ODC Presents Rosanna Gamson/World Wide’s Layla Means Night October 30 -November 3 at the ODC Theater.

Megan Brian is the education and public programs coordinator at SFMOMA.

Layla Means Night Program Notes, A Story About Storytelling | By Julie Potter

Rosanna Gamson/World Wide, Photo by Jose Diaz

Rosanna Gamson/World Wide, Photo by Jose Diaz

The 2013 ODC Theater season began with storytelling and this week with Rosanna Gamson/World Wide, the third presented company, it’s clear how many of those stories  are women’s stories. Female heroines and protagonists of strength, action and criticality have been represented from Sheetal Gandhi’s potent expression of  a convicted woman navigating cultural norms and roles in Bahu-Beti-Biwi (Daughter-in-law, Daughter, Wife), to Barak Marshall’s no-nonsense, rather violent female bride in And at midnight the green bride floated through the village square. Rosanna Gamson’s Layla Means Night offers another shade of femininity and power employing the narrative of Scheherazade – a story about storytelling.

The tale goes that every day the king would marry a new virgin, and every day he would send yesterday’s wife to be beheaded. He was angry and brutal, having found out that his first wife was unfaithful to him. The king had killed 1,000 such women by the time he was introduced to Scheherazade. When she volunteered to spend one night with him, she told a story stopping in the middle as day was breaking. The king spared her life for one day to finish the story the next night. The next night, Scheherazade finished the story, and then began a second, even more exciting tale which she again stopped halfway through, at dawn. In this manner, the king kept Scheherazade alive day by day, as he anticipated the finishing of last night’s story. At the end of 1,001 nights, Scheherazade’s stories had appealed to the king’s humanity and he fell in love with her, thus sparing her life and making her his queen.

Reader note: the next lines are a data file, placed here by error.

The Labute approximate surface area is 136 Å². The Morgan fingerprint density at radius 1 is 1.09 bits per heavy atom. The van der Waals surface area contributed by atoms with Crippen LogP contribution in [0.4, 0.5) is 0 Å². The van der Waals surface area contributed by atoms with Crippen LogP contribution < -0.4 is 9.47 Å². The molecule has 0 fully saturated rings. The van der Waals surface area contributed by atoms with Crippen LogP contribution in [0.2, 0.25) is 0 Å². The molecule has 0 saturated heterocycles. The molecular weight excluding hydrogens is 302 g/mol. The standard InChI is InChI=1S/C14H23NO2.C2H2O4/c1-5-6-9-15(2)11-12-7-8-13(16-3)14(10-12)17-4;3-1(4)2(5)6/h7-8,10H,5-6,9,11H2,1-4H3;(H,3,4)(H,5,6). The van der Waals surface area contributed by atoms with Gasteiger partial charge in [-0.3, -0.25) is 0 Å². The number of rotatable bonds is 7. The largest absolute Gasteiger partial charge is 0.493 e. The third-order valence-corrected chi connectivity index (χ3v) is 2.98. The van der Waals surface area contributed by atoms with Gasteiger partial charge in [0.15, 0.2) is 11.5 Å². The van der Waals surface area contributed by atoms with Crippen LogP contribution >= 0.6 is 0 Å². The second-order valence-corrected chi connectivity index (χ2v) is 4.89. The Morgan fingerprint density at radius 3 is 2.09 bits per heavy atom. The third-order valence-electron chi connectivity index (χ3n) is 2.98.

In Layla Means Night, Gamson choreographs the audience so that time goes backward and forward with different groups witnessing various nights.  In Gamson’s eyes, the ancient story of Scheherazade is also about today’s complicity of women. Think about the many women trying not to age with wrinkle creams and liposuction, holding up teenage girls as paramounts of beauty. With this work, we experience masculine and feminine elements through the lens of a complex choreographer whose mother performed the earthy solos of Isadora Duncan and whose early influences included the macho theater world of Robert Wilson and the rigorous school of Alwin Nikolai and Louis Murray.

From sports to dance, Gamson loves the body as a spectator sport and the role of witnessing is key for Layla Means Night to build empathy for the characters, particularly the women. When a performer is fully absorbed they let the spectator enjoy a kinesthetic mirror, an embodied empathy.  Sharing the choreography of Layla, Gamson asks, “If you could be inside the women’s body in a heroic way would something change? Rather than admire, judge or dislike, what would you feel?”

ODC Presents Rosanna Gamson/World Wide’s Layla Means Night October 30 -November 3 at the ODC Theater.